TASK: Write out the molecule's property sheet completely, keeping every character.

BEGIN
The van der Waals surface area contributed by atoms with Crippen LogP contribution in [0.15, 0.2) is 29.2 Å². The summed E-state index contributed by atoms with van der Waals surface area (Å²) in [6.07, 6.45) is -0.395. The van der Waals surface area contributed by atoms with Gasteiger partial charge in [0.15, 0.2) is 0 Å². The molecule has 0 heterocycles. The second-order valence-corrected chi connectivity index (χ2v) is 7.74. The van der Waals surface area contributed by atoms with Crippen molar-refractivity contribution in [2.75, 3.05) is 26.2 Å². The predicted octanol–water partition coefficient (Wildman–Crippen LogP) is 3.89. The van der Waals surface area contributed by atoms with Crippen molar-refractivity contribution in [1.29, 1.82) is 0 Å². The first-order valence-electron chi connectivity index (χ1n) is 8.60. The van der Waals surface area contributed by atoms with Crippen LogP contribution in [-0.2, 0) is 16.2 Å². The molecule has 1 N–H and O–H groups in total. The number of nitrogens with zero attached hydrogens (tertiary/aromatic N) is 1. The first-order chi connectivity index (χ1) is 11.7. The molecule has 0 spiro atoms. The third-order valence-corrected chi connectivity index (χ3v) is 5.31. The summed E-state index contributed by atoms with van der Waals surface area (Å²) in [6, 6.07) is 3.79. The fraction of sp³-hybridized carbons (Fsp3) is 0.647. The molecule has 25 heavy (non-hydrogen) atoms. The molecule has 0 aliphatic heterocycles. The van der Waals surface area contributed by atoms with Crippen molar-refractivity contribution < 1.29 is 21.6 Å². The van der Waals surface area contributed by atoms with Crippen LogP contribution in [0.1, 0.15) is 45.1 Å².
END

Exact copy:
The van der Waals surface area contributed by atoms with Crippen LogP contribution in [0.15, 0.2) is 29.2 Å². The summed E-state index contributed by atoms with van der Waals surface area (Å²) in [6.07, 6.45) is -0.395. The van der Waals surface area contributed by atoms with Gasteiger partial charge in [0.15, 0.2) is 0 Å². The molecule has 0 heterocycles. The second-order valence-corrected chi connectivity index (χ2v) is 7.74. The van der Waals surface area contributed by atoms with Crippen molar-refractivity contribution in [2.75, 3.05) is 26.2 Å². The predicted octanol–water partition coefficient (Wildman–Crippen LogP) is 3.89. The van der Waals surface area contributed by atoms with Crippen molar-refractivity contribution in [1.29, 1.82) is 0 Å². The first-order valence-electron chi connectivity index (χ1n) is 8.60. The van der Waals surface area contributed by atoms with Crippen LogP contribution in [-0.2, 0) is 16.2 Å². The molecule has 1 N–H and O–H groups in total. The number of nitrogens with zero attached hydrogens (tertiary/aromatic N) is 1. The first-order chi connectivity index (χ1) is 11.7. The molecule has 0 spiro atoms. The third-order valence-corrected chi connectivity index (χ3v) is 5.31. The summed E-state index contributed by atoms with van der Waals surface area (Å²) in [6, 6.07) is 3.79. The fraction of sp³-hybridized carbons (Fsp3) is 0.647. The molecule has 25 heavy (non-hydrogen) atoms. The molecule has 0 aliphatic heterocycles. The van der Waals surface area contributed by atoms with Crippen molar-refractivity contribution < 1.29 is 21.6 Å². The van der Waals surface area contributed by atoms with Crippen LogP contribution in [0.1, 0.15) is 45.1 Å².